The US brewing combine, Anheuser-Busch, has voiced its opposition to a planned CLP169m dividend payment by the Chilean drinks group, Compania Cervecerias Unidas (CCU), in which it owns a 20% stake. The extraordinary dividend was proposed on January 14, the same day that Heineken announced it was to buy a participation in CCU currently owned by the German group, Schoerghuber Stiftung & Co.

"We don't think it's in the best interest of CCU or of all of its shareholders that the company assumes debt to pay an extraordinary dividend at this time," said Steven Burrows, president and chief executive officer of Anheuser-Bush International. "CCU is confronting complicated economic conditions in Chile and Argentina, its principal markets, and new competition in the region. Considering current circumstances, it would be preferable to reduce its level of debt and not to raise it."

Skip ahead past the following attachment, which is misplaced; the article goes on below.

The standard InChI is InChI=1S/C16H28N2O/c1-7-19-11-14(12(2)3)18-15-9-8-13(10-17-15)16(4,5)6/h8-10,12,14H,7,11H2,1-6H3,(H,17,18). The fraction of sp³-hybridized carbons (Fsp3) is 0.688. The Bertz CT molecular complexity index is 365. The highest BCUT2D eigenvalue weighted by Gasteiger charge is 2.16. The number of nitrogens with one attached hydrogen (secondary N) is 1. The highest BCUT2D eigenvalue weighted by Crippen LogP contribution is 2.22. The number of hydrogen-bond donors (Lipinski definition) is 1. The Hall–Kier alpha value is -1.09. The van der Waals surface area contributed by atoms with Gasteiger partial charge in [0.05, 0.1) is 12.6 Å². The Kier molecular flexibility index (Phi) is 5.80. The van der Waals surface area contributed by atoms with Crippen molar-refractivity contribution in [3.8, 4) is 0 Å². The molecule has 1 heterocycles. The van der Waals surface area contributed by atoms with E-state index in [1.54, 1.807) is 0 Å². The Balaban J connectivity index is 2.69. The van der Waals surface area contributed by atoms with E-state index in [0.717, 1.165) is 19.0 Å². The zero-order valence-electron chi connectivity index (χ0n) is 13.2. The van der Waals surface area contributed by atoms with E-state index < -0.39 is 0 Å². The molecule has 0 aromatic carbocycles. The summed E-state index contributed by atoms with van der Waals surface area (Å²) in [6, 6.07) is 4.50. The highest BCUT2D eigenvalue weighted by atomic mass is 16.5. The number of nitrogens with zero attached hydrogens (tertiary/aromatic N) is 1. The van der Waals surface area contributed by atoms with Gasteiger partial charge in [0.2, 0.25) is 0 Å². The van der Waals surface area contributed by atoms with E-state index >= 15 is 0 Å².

CCU is 61.6%-owned by the holding company, Quinenco, and the German company, Schoerghuber Stiftung & Co., through a 50-50 joint venture company called Inversiones y Rentas. A-B is the second largest shareholder in CCU with 20%.

However, in January it was announced that Heineken is proposing to buy Schoerghuber Stiftung's stake at a premium without making a tender offer to other shareholders. Anheuser has asked the Chilean markets regulator to review the matter.

Heineken has said that it disagrees with Anheuser-Busch's position regarding the offer. Investment bank, UBS Warburg, said in a report that it doubted Heineken would be compelled to make an offer to minority shareholders.